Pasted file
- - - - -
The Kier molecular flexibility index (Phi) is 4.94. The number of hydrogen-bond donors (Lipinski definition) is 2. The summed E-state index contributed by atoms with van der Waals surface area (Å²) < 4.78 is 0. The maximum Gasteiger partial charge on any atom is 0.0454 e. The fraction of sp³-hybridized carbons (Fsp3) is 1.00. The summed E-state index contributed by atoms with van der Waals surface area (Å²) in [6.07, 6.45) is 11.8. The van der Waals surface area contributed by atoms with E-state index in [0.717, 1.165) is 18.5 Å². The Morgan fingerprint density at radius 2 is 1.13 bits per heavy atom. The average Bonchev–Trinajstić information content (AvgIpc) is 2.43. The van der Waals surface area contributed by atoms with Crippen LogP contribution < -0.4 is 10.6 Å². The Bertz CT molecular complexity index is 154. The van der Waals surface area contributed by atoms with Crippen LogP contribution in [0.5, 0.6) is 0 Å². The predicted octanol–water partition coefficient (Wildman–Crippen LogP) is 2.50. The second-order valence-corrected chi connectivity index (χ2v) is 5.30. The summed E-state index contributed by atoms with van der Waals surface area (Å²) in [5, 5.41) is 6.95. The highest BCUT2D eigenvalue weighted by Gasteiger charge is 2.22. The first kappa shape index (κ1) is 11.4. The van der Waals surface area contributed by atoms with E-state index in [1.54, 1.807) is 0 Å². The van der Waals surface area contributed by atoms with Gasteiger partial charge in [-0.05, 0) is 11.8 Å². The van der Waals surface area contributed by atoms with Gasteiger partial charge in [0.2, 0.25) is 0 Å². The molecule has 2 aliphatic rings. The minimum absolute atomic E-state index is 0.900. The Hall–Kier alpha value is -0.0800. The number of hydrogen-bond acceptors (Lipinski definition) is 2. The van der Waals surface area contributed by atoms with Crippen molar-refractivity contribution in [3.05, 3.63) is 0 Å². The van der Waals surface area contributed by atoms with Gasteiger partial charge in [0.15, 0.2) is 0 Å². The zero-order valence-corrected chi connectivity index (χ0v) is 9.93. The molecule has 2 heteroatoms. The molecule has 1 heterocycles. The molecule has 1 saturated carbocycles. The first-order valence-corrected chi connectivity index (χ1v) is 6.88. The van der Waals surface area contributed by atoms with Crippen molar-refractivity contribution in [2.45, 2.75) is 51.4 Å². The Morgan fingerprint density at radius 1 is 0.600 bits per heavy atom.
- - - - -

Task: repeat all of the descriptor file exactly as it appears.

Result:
The Kier molecular flexibility index (Phi) is 4.94. The number of hydrogen-bond donors (Lipinski definition) is 2. The summed E-state index contributed by atoms with van der Waals surface area (Å²) < 4.78 is 0. The maximum Gasteiger partial charge on any atom is 0.0454 e. The fraction of sp³-hybridized carbons (Fsp3) is 1.00. The summed E-state index contributed by atoms with van der Waals surface area (Å²) in [6.07, 6.45) is 11.8. The van der Waals surface area contributed by atoms with E-state index in [0.717, 1.165) is 18.5 Å². The Morgan fingerprint density at radius 2 is 1.13 bits per heavy atom. The average Bonchev–Trinajstić information content (AvgIpc) is 2.43. The van der Waals surface area contributed by atoms with Crippen LogP contribution < -0.4 is 10.6 Å². The Bertz CT molecular complexity index is 154. The van der Waals surface area contributed by atoms with Crippen LogP contribution in [0.5, 0.6) is 0 Å². The predicted octanol–water partition coefficient (Wildman–Crippen LogP) is 2.50. The second-order valence-corrected chi connectivity index (χ2v) is 5.30. The summed E-state index contributed by atoms with van der Waals surface area (Å²) in [5, 5.41) is 6.95. The highest BCUT2D eigenvalue weighted by Gasteiger charge is 2.22. The first kappa shape index (κ1) is 11.4. The van der Waals surface area contributed by atoms with E-state index in [1.54, 1.807) is 0 Å². The van der Waals surface area contributed by atoms with Gasteiger partial charge in [-0.05, 0) is 11.8 Å². The van der Waals surface area contributed by atoms with Gasteiger partial charge in [0.2, 0.25) is 0 Å². The molecule has 2 aliphatic rings. The minimum absolute atomic E-state index is 0.900. The Hall–Kier alpha value is -0.0800. The number of hydrogen-bond acceptors (Lipinski definition) is 2. The van der Waals surface area contributed by atoms with Crippen molar-refractivity contribution in [3.05, 3.63) is 0 Å². The van der Waals surface area contributed by atoms with Gasteiger partial charge in [0.15, 0.2) is 0 Å². The zero-order valence-corrected chi connectivity index (χ0v) is 9.93. The molecule has 2 heteroatoms. The molecule has 1 heterocycles. The molecule has 1 saturated carbocycles. The first-order valence-corrected chi connectivity index (χ1v) is 6.88. The van der Waals surface area contributed by atoms with Crippen molar-refractivity contribution in [2.45, 2.75) is 51.4 Å². The Morgan fingerprint density at radius 1 is 0.600 bits per heavy atom.